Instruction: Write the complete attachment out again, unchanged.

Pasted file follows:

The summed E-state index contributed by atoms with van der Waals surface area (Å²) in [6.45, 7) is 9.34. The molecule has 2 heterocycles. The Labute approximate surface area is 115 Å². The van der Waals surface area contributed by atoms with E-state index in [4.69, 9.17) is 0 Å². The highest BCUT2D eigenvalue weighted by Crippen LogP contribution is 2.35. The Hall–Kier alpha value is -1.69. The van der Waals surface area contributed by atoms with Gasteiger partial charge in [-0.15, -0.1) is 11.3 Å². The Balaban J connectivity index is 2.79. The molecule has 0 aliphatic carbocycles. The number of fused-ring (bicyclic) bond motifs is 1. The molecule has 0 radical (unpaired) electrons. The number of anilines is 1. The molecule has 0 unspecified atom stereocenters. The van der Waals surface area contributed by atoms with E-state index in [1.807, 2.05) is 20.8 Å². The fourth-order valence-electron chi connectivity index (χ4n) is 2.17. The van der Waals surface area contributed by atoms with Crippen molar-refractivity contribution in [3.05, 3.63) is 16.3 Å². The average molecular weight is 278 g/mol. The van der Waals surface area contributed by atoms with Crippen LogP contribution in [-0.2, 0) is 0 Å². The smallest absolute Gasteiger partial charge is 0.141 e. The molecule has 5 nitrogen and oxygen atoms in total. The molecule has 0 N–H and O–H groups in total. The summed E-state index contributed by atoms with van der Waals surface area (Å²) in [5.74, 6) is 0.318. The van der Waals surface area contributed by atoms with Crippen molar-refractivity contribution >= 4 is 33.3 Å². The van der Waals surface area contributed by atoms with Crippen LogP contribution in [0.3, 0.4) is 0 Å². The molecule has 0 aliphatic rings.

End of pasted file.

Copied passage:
The summed E-state index contributed by atoms with van der Waals surface area (Å²) in [6.45, 7) is 9.34. The molecule has 2 heterocycles. The Labute approximate surface area is 115 Å². The van der Waals surface area contributed by atoms with E-state index in [4.69, 9.17) is 0 Å². The highest BCUT2D eigenvalue weighted by Crippen LogP contribution is 2.35. The Hall–Kier alpha value is -1.69. The van der Waals surface area contributed by atoms with Gasteiger partial charge in [-0.15, -0.1) is 11.3 Å². The Balaban J connectivity index is 2.79. The molecule has 0 aliphatic carbocycles. The number of fused-ring (bicyclic) bond motifs is 1. The molecule has 0 radical (unpaired) electrons. The number of anilines is 1. The molecule has 0 unspecified atom stereocenters. The van der Waals surface area contributed by atoms with E-state index in [1.807, 2.05) is 20.8 Å². The fourth-order valence-electron chi connectivity index (χ4n) is 2.17. The van der Waals surface area contributed by atoms with Crippen molar-refractivity contribution in [3.05, 3.63) is 16.3 Å². The average molecular weight is 278 g/mol. The van der Waals surface area contributed by atoms with Crippen LogP contribution in [-0.2, 0) is 0 Å². The smallest absolute Gasteiger partial charge is 0.141 e. The molecule has 5 nitrogen and oxygen atoms in total. The molecule has 0 N–H and O–H groups in total. The summed E-state index contributed by atoms with van der Waals surface area (Å²) in [5.74, 6) is 0.318. The van der Waals surface area contributed by atoms with Crippen molar-refractivity contribution >= 4 is 33.3 Å². The van der Waals surface area contributed by atoms with Crippen LogP contribution in [0.3, 0.4) is 0 Å². The molecule has 0 aliphatic rings.